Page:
Friday, May 20, 2011


There seems to be a lot of uncertainty about the past participle of prove. I regularly notice the NY Times waffling between has proven and has proved, sometimes even from one paragraph to the next, as in this article:
Ryan’s medical update on Sanchez seemed to carry an underlying message. Sanchez has proved to be a much better quarterback this season than he was as a rookie, when Ryan made a point of not relying on Sanchez to win games on his own, especially in the playoffs.
Now that Sanchez has proven he is more capable of playing his position."
The traditional past participle is proved, which is much more common than proven in the UK even today. But in both British and American English, proven has been gaining ground, especially since the 1970s, and in the American section of the Google books corpus has all but pulled abreast of proved.

Frequency of past participles of prove in British section of Google Books corpus.

Frequency of past participles of prove in American section of Google Books corpus.

BTW, any theories about those humps around the ends of the two world wars?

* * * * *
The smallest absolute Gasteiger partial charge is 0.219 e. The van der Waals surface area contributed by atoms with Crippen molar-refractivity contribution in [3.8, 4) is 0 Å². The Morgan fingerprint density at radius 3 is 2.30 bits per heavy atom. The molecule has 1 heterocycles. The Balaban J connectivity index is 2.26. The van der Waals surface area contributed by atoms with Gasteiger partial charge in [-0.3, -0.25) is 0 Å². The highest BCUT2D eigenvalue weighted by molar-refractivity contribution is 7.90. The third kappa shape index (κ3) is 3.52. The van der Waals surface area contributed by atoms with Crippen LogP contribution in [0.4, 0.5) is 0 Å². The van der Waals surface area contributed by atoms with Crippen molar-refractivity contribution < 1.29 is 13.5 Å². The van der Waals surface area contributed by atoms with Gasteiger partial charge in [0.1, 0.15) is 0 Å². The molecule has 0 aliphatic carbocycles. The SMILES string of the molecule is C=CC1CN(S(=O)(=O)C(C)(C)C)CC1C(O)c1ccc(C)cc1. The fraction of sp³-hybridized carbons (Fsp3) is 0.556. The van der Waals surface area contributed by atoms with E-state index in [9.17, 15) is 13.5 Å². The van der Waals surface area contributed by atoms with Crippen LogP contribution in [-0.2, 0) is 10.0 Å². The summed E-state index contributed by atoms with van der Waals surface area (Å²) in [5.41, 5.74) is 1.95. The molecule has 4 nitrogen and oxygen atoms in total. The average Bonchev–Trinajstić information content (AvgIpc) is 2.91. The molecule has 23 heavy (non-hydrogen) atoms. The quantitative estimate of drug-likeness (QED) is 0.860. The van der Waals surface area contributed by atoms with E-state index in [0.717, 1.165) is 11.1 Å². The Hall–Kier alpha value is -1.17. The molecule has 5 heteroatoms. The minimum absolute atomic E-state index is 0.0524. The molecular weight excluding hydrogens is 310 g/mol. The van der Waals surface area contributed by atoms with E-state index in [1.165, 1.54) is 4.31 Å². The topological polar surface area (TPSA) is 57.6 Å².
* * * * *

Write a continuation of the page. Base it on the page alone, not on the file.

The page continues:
David Craig said...

Any significance to the fact that in Sanchez has proved to be ... Sanchez is the provee and in Sanchez has proven he is ... he is the prover?

Brett said...

There may be some significance in the mind of the writer, but it is by no means a generalizable pattern.

David Craig said...

I've seen that in a wordie board I visit a lot. Someone will ask what the difference is between two similar words; reliable and dependable came up recently. What we tend to see is that many will agree that there is a difference but few will agree on what the difference is.

xcyus said...

the humps - those are certainly obits and biographies of heroes who have proven/proved themselves on the field of battle